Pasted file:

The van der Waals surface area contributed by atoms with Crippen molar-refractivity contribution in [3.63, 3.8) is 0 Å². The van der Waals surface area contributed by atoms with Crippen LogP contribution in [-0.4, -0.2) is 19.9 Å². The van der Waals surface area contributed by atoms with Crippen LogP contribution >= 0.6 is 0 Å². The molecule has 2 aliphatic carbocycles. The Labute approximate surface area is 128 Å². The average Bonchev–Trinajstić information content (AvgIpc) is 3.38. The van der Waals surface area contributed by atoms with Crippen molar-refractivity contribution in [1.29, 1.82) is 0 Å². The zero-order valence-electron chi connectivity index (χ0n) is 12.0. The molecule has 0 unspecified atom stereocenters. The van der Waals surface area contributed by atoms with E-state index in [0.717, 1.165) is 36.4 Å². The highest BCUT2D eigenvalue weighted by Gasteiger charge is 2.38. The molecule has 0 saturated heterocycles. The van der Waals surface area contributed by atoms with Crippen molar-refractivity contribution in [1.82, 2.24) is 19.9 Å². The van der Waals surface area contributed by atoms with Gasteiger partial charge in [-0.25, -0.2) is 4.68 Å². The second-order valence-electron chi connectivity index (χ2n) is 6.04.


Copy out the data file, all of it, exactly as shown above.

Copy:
The van der Waals surface area contributed by atoms with Crippen molar-refractivity contribution in [3.63, 3.8) is 0 Å². The van der Waals surface area contributed by atoms with Crippen LogP contribution in [-0.4, -0.2) is 19.9 Å². The van der Waals surface area contributed by atoms with Crippen LogP contribution >= 0.6 is 0 Å². The molecule has 2 aliphatic carbocycles. The Labute approximate surface area is 128 Å². The average Bonchev–Trinajstić information content (AvgIpc) is 3.38. The van der Waals surface area contributed by atoms with Crippen molar-refractivity contribution in [1.29, 1.82) is 0 Å². The zero-order valence-electron chi connectivity index (χ0n) is 12.0. The molecule has 0 unspecified atom stereocenters. The van der Waals surface area contributed by atoms with E-state index in [0.717, 1.165) is 36.4 Å². The highest BCUT2D eigenvalue weighted by Gasteiger charge is 2.38. The molecule has 0 saturated heterocycles. The van der Waals surface area contributed by atoms with Crippen molar-refractivity contribution in [1.82, 2.24) is 19.9 Å². The van der Waals surface area contributed by atoms with Gasteiger partial charge in [-0.25, -0.2) is 4.68 Å². The second-order valence-electron chi connectivity index (χ2n) is 6.04.